The season is upon us, and I don’t mean red cups at Starbucks. I’m talking about that month of the year when men give in to their facial hair and proudly show off their ‘stache: Movember.
More and more though, I feel like these glorious moustaches are obscuring the Movember message, which is of course, awareness and research into men’s health. So let’s take a look at some of the fabulous Canadian research supported by funds raised through Movember and remember why we grow the mo.
1 in 8 Canadian men will be diagnosed with prostate cancer in their lifetime.
30-50% of prostate cancer patients will experience relapse despite image-guided radiotherapy or radical prostatectomy. Doctors do their best to determine when more aggressive treatment is needed, but current indicators are imprecise. A team of researchers led by Dr. Robert Bristow from the Princess Margaret Cancer Centre have developed a new test to predict the aggressiveness of prostate cancer based on pre-treatment biopsy.
They found that prostate cancers can be classified into one of four groups based on genetic subtype. This genetic subtype was better at predicting 5-year relapse than 23 previously published genetic tests. When combined with data on measured tumour oxygen levels, the test was even more accurate.
This test would allow doctors to accurately assess the aggressiveness of the cancer and tailor treatment specifically for each patient. This idea of personalized medicine is becoming a common theme not only for cancer treatment, but also in other fields such as heart disease. Validation of this new prostate cancer test with higher numbers of patients is underway, but if results continue to be this promising, we may expect it to be implemented worldwide within 3-5 years.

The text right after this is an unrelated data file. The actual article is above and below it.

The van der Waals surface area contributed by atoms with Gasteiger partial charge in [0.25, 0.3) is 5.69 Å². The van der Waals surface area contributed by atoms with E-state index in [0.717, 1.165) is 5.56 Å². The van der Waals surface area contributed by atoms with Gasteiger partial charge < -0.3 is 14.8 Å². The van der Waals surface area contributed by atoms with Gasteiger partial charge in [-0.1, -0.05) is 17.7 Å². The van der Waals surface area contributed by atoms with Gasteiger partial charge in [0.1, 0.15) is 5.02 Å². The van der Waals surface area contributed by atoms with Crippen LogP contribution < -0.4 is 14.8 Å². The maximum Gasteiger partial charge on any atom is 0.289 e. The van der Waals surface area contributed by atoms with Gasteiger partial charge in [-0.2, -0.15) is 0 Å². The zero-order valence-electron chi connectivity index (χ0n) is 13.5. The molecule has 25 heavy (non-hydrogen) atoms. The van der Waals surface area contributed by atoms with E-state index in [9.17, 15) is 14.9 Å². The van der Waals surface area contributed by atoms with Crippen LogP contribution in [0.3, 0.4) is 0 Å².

Testicular cancer is the most common cancer in young Canadian men aged 15-29.
A team of researchers from six different countries is coming together to determine why some testicular cancer patients respond well to treatment while others do not. They hope this collaboration will help develop better treatment strategies and discover mechanisms of relapse. Among these researchers is Dr. Rob Hamilton, a urologist from Princess Margaret Hospital in Toronto. Work on this international project is expected to start late this year.
3 out of 4 deaths by suicide are men.
Movember and UBC have teamed up for Man Up Against Suicide (MUAS), one of 5 projects in the Men’s Depression and Suicide Network initiative. MUAS is a photovoice exhibit featuring photographs and captions from people who have been directly or indirectly affected by male suicide. There is a “discordant relationship between men’s low rates of diagnosed depression and high rates of suicide” says Dr. John Oliffe, a Professor in the School of nursing at UBC and principal investigator on this project.
MUAS hopes to open a dialogue to reduce the stigma around mental illness among men so that they can get help before it’s too late. A full length documentary featuring three stories about experiences with men’s depression and suicide is scheduled for release in March 2016.
Moving on a regular basis can reduce risk of heart disease, diabetes, and cancer by up to 50%, and lower risk of early death by up to 30%.
Can’t grow a moustache (mo sistas, I’m looking at you)? No problem! The MOVE campaign is a new fundraising initiative that the Movember Foundation is introducing this year. This campaign challenges people to do any sort of physical activity every day for 30 days.
Canadians raised over $24.1 million during Movember last year, the most of any participating country! So be proud of that soup strainer, but only if it means you’re contributing to the cause.